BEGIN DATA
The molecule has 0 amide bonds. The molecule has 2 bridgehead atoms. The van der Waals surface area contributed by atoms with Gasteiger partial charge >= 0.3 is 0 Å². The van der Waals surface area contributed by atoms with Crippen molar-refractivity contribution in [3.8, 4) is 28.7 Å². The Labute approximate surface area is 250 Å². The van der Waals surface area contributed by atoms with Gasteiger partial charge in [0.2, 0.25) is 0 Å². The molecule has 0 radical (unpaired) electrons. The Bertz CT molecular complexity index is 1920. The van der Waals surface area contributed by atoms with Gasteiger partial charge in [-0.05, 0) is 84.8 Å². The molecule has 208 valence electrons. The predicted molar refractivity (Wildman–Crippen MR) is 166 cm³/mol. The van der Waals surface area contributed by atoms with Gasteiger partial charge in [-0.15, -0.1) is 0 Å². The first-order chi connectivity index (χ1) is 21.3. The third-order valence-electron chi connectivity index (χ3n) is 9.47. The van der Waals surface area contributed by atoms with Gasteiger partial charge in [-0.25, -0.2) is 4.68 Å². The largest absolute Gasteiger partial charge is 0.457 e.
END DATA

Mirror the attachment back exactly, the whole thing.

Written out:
The molecule has 0 amide bonds. The molecule has 2 bridgehead atoms. The van der Waals surface area contributed by atoms with Gasteiger partial charge >= 0.3 is 0 Å². The van der Waals surface area contributed by atoms with Crippen molar-refractivity contribution in [3.8, 4) is 28.7 Å². The Labute approximate surface area is 250 Å². The van der Waals surface area contributed by atoms with Gasteiger partial charge in [0.2, 0.25) is 0 Å². The molecule has 0 radical (unpaired) electrons. The Bertz CT molecular complexity index is 1920. The van der Waals surface area contributed by atoms with Gasteiger partial charge in [-0.05, 0) is 84.8 Å². The molecule has 208 valence electrons. The predicted molar refractivity (Wildman–Crippen MR) is 166 cm³/mol. The van der Waals surface area contributed by atoms with Gasteiger partial charge in [-0.15, -0.1) is 0 Å². The first-order chi connectivity index (χ1) is 21.3. The third-order valence-electron chi connectivity index (χ3n) is 9.47. The van der Waals surface area contributed by atoms with Gasteiger partial charge in [-0.25, -0.2) is 4.68 Å². The largest absolute Gasteiger partial charge is 0.457 e.